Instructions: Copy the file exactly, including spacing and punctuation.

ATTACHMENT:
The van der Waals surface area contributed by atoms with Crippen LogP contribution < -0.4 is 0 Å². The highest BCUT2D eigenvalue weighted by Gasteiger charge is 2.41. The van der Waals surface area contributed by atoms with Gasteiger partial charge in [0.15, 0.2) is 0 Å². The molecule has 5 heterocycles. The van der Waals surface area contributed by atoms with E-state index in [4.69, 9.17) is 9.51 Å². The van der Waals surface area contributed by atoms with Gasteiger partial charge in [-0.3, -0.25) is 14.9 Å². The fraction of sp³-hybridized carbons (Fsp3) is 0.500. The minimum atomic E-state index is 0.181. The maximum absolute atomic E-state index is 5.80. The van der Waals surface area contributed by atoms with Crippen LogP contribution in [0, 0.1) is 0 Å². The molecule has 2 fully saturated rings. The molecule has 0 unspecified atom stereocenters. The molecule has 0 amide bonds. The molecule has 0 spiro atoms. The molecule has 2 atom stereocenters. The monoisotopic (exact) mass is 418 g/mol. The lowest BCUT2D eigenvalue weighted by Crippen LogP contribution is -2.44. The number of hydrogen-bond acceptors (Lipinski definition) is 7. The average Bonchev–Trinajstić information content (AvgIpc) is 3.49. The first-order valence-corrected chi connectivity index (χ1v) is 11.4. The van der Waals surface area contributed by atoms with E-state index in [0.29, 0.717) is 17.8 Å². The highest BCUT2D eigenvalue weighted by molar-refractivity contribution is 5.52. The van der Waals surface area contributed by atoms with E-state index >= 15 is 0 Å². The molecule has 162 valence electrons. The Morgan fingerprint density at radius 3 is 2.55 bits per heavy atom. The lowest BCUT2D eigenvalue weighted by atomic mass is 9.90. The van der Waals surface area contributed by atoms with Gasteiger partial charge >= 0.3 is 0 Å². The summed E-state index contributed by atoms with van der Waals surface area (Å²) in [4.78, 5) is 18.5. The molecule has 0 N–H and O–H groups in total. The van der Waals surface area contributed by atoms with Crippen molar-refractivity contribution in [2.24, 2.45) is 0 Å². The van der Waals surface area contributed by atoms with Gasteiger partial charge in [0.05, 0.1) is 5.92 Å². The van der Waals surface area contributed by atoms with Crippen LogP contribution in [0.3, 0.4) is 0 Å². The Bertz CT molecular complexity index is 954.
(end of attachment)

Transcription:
The van der Waals surface area contributed by atoms with Crippen LogP contribution < -0.4 is 0 Å². The highest BCUT2D eigenvalue weighted by Gasteiger charge is 2.41. The van der Waals surface area contributed by atoms with Gasteiger partial charge in [0.15, 0.2) is 0 Å². The molecule has 5 heterocycles. The van der Waals surface area contributed by atoms with E-state index in [4.69, 9.17) is 9.51 Å². The van der Waals surface area contributed by atoms with Gasteiger partial charge in [-0.3, -0.25) is 14.9 Å². The fraction of sp³-hybridized carbons (Fsp3) is 0.500. The minimum atomic E-state index is 0.181. The maximum absolute atomic E-state index is 5.80. The van der Waals surface area contributed by atoms with Crippen LogP contribution in [0, 0.1) is 0 Å². The molecule has 2 fully saturated rings. The molecule has 0 unspecified atom stereocenters. The molecule has 0 amide bonds. The molecule has 0 spiro atoms. The molecule has 2 atom stereocenters. The monoisotopic (exact) mass is 418 g/mol. The lowest BCUT2D eigenvalue weighted by Crippen LogP contribution is -2.44. The number of hydrogen-bond acceptors (Lipinski definition) is 7. The average Bonchev–Trinajstić information content (AvgIpc) is 3.49. The first-order valence-corrected chi connectivity index (χ1v) is 11.4. The van der Waals surface area contributed by atoms with E-state index in [0.29, 0.717) is 17.8 Å². The highest BCUT2D eigenvalue weighted by molar-refractivity contribution is 5.52. The van der Waals surface area contributed by atoms with E-state index >= 15 is 0 Å². The molecule has 162 valence electrons. The Morgan fingerprint density at radius 3 is 2.55 bits per heavy atom. The lowest BCUT2D eigenvalue weighted by atomic mass is 9.90. The van der Waals surface area contributed by atoms with Gasteiger partial charge >= 0.3 is 0 Å². The summed E-state index contributed by atoms with van der Waals surface area (Å²) in [4.78, 5) is 18.5. The molecule has 0 N–H and O–H groups in total. The van der Waals surface area contributed by atoms with Crippen molar-refractivity contribution in [2.24, 2.45) is 0 Å². The van der Waals surface area contributed by atoms with Gasteiger partial charge in [0.05, 0.1) is 5.92 Å². The van der Waals surface area contributed by atoms with Crippen LogP contribution in [0.3, 0.4) is 0 Å². The Bertz CT molecular complexity index is 954.